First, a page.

“Setting the record straight on Monument Avenue is one very important step on the road to One Richmond.”
Richmond is unique among cities in many respects in how it has handled its complex and conflicted Civil War and Civil Rights history.
It was the capital of the Confederacy and the home of the first African-American Governor in the United States – L. Douglas Wilder, in 1989.
A statue of segregationist state senator Harry Flood Byrd sits on Capitol square less than 100 years away from the Civil Rights memorial honoring Prince Edward County student Barbara Moton, whose brave protests for equal treatment in education helped bring about school desegregation in the commonwealth.
We have expanded the conversation and understanding of history and erected the statue, “Reconciliation,” acknowledging this city’s role in the Triangle Slave Trade in Shockoe Bottom.
A statue of Abraham Lincoln and his son Tadd stands next to the American Civil War Museum, the only museum dedicated to telling the story of the Civil War from multiple perspectives: Union and Confederate, enslaved and free African Americans, soldiers and civilians.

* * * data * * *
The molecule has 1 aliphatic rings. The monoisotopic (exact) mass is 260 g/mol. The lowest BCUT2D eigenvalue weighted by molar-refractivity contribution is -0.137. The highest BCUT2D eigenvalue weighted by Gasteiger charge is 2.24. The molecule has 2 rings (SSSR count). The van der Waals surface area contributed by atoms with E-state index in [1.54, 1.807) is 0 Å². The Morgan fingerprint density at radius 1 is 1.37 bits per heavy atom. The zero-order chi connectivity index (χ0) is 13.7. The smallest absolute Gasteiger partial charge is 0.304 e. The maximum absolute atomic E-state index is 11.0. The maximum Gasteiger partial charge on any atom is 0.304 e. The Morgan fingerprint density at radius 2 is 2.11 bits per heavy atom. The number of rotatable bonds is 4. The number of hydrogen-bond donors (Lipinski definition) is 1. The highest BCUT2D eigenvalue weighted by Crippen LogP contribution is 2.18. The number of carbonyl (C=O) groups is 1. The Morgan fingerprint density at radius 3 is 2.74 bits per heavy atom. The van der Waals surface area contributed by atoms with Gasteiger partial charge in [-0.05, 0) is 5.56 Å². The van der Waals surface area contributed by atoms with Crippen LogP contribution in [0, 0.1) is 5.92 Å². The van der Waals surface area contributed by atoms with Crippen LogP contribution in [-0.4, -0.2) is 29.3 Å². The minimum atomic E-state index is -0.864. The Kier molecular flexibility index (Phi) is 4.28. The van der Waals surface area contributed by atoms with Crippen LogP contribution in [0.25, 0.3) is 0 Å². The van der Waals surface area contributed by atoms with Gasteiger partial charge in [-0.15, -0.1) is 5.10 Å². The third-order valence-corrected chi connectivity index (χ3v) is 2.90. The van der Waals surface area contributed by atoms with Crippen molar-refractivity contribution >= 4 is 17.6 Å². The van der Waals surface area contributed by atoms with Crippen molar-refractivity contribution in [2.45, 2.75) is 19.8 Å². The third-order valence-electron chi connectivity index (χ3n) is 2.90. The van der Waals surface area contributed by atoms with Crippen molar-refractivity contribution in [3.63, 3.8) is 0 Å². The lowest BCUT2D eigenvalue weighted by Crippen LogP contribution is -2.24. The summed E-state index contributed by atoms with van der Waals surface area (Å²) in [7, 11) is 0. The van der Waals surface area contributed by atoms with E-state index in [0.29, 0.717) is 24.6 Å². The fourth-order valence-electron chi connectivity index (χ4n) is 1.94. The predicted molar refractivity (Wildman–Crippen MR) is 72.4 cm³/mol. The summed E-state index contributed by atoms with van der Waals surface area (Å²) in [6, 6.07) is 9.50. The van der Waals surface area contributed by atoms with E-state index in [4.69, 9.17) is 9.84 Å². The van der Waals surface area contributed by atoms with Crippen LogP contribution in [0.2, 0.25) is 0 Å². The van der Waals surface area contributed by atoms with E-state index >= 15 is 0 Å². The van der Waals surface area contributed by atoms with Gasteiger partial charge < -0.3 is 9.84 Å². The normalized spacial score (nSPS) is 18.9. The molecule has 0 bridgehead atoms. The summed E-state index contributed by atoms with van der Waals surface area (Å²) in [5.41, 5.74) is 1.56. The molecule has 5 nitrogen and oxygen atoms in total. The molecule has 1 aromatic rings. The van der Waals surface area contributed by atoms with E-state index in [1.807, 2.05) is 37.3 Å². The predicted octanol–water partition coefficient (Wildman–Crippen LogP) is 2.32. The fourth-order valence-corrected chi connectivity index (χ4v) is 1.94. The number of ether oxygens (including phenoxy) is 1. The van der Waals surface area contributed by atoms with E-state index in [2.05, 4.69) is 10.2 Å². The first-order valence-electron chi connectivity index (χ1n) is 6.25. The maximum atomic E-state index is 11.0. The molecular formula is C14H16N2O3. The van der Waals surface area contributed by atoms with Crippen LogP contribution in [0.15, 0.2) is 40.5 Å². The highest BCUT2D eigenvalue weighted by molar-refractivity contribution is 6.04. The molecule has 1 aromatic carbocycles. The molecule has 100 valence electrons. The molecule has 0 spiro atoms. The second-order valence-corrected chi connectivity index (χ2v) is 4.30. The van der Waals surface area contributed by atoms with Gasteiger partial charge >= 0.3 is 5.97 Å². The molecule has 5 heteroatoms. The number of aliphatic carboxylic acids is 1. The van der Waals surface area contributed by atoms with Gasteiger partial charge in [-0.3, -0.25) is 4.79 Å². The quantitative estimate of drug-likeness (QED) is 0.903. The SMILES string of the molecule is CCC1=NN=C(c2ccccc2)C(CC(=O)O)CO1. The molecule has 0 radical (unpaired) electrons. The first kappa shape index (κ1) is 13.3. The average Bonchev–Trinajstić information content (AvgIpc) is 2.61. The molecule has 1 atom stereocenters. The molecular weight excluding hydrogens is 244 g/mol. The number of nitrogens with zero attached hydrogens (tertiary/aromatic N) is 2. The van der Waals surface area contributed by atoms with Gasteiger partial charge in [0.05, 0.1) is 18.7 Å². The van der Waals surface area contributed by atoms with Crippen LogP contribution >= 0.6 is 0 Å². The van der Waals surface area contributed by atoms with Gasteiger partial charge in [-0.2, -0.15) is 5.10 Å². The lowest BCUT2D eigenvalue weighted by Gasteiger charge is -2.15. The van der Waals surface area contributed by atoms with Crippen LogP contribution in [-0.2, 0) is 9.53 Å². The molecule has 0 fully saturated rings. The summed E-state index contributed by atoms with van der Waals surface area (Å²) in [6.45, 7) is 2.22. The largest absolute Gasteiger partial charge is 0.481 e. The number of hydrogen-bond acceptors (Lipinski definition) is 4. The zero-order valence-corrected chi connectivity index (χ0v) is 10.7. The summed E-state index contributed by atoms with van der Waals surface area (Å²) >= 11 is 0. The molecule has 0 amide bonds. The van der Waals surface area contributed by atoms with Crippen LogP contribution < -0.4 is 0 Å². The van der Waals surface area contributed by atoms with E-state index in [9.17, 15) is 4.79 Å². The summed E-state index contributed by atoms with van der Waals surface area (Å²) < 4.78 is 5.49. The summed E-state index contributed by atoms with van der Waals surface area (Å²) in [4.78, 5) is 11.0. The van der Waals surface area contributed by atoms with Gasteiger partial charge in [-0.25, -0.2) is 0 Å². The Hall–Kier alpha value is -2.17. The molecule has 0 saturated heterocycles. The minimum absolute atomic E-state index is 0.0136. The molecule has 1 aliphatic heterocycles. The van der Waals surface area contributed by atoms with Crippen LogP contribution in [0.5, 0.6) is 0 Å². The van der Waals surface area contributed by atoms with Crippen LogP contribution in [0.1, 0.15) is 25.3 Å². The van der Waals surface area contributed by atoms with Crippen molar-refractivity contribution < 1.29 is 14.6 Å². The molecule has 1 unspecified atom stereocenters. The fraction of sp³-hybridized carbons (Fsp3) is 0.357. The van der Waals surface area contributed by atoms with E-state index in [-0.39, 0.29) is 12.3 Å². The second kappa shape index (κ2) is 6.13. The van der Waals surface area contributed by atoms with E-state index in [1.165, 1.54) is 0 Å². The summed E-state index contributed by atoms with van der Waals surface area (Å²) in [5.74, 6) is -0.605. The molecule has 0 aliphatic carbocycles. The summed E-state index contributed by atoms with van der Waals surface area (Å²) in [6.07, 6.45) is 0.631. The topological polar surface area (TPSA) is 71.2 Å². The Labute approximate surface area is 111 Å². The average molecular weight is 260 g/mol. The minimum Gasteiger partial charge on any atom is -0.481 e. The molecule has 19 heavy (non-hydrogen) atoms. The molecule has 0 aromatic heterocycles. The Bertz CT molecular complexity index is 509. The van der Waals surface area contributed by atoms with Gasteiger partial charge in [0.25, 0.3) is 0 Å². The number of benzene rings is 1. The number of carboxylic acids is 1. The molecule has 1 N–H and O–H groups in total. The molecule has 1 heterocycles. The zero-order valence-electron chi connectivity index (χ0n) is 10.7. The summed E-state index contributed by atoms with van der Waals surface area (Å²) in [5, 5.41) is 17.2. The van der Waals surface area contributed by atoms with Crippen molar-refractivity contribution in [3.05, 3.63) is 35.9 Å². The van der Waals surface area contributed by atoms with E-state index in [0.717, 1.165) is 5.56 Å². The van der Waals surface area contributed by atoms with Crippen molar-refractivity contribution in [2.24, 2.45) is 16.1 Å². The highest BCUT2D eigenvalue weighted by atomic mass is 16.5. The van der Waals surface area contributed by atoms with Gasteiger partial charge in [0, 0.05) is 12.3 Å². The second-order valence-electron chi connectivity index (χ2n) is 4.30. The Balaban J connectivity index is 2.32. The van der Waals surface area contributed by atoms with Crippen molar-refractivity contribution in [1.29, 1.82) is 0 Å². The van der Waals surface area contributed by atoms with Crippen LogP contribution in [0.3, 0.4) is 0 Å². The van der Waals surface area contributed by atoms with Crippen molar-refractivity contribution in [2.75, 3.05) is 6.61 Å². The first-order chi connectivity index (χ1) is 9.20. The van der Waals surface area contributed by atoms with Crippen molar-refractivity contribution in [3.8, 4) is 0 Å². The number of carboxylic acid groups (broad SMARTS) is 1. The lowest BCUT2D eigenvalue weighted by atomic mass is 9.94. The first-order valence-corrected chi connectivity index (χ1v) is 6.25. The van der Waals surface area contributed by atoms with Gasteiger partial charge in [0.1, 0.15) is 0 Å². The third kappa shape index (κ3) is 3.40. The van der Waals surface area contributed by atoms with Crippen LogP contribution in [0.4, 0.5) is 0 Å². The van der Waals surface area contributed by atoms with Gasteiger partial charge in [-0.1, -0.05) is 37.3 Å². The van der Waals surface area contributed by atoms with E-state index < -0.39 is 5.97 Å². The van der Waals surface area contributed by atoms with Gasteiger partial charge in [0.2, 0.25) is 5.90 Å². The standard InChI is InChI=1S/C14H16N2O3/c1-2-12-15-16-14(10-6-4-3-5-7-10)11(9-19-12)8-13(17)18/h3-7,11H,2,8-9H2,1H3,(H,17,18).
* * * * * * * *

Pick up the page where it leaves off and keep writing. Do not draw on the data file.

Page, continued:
Next month the city will dedicate a new statue of Richmond’s own Maggie Walker on Broad Street, and next year, an emancipation statue will be commemorated on Brown’s Island.
It is also moving forward developing a plan to commemorate the Devil’s Half Acre and Negro Burial Ground along Shockoe Creek.
The statues on Monument Avenue were erected between 1890 and 1919, as the rights of African-Americans were being systematically removed.
In 1867, 105,832 African American men were registered to vote in Virginia, and between 1867 and 1895, nearly 100 black Virginians served in the two houses of the General Assembly or in the Constitutional Convention of 1867–1868.
But in 1876, two constitutional amendments were ratified in Virginia that instituted a poll tax, disfranchising men convicted of petty offences, and the number of registered voters plunged.
By the turn of the century, as Jim Crow took hold, there were no more black legislators in Virginia until 1968.